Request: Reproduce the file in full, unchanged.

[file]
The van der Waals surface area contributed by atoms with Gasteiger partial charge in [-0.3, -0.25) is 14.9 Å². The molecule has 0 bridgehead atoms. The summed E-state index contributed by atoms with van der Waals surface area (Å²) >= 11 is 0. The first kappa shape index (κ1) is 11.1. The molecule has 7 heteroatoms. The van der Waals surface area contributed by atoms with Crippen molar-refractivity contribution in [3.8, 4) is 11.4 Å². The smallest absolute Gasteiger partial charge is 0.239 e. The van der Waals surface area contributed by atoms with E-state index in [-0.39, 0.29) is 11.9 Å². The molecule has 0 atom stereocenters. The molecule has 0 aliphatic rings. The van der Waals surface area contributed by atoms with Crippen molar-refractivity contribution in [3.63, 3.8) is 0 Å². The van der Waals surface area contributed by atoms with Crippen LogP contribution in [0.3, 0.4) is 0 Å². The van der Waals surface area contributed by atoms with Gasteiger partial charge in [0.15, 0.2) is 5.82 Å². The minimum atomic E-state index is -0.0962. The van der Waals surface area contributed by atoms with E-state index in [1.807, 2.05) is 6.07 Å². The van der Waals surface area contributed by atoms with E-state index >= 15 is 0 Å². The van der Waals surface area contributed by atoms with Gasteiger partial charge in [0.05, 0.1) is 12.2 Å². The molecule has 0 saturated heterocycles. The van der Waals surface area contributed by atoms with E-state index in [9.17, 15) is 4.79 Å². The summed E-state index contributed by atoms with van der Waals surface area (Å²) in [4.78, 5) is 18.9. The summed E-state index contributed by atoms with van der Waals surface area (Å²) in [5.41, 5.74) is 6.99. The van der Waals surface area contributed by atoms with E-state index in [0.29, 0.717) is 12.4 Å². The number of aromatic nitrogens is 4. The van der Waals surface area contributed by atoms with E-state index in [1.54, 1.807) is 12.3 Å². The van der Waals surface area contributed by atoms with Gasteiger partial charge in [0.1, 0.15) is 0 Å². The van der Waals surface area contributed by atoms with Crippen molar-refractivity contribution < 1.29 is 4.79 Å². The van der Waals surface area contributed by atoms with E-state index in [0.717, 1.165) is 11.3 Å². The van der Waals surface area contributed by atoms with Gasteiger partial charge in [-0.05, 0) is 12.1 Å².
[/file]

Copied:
The van der Waals surface area contributed by atoms with Gasteiger partial charge in [-0.3, -0.25) is 14.9 Å². The molecule has 0 bridgehead atoms. The summed E-state index contributed by atoms with van der Waals surface area (Å²) >= 11 is 0. The first kappa shape index (κ1) is 11.1. The molecule has 7 heteroatoms. The van der Waals surface area contributed by atoms with Crippen molar-refractivity contribution in [3.8, 4) is 11.4 Å². The smallest absolute Gasteiger partial charge is 0.239 e. The van der Waals surface area contributed by atoms with E-state index in [-0.39, 0.29) is 11.9 Å². The molecule has 0 atom stereocenters. The molecule has 0 aliphatic rings. The van der Waals surface area contributed by atoms with Crippen molar-refractivity contribution in [3.63, 3.8) is 0 Å². The van der Waals surface area contributed by atoms with Crippen LogP contribution in [0.3, 0.4) is 0 Å². The van der Waals surface area contributed by atoms with Gasteiger partial charge in [0.15, 0.2) is 5.82 Å². The minimum atomic E-state index is -0.0962. The van der Waals surface area contributed by atoms with E-state index in [1.807, 2.05) is 6.07 Å². The van der Waals surface area contributed by atoms with E-state index >= 15 is 0 Å². The van der Waals surface area contributed by atoms with Gasteiger partial charge in [0.05, 0.1) is 12.2 Å². The molecule has 0 saturated heterocycles. The van der Waals surface area contributed by atoms with E-state index in [9.17, 15) is 4.79 Å². The summed E-state index contributed by atoms with van der Waals surface area (Å²) in [4.78, 5) is 18.9. The summed E-state index contributed by atoms with van der Waals surface area (Å²) in [5.41, 5.74) is 6.99. The van der Waals surface area contributed by atoms with E-state index in [0.29, 0.717) is 12.4 Å². The number of aromatic nitrogens is 4. The van der Waals surface area contributed by atoms with E-state index in [1.54, 1.807) is 12.3 Å². The van der Waals surface area contributed by atoms with Gasteiger partial charge in [0.1, 0.15) is 0 Å². The van der Waals surface area contributed by atoms with Crippen molar-refractivity contribution < 1.29 is 4.79 Å². The van der Waals surface area contributed by atoms with E-state index in [0.717, 1.165) is 11.3 Å². The van der Waals surface area contributed by atoms with Gasteiger partial charge in [-0.05, 0) is 12.1 Å².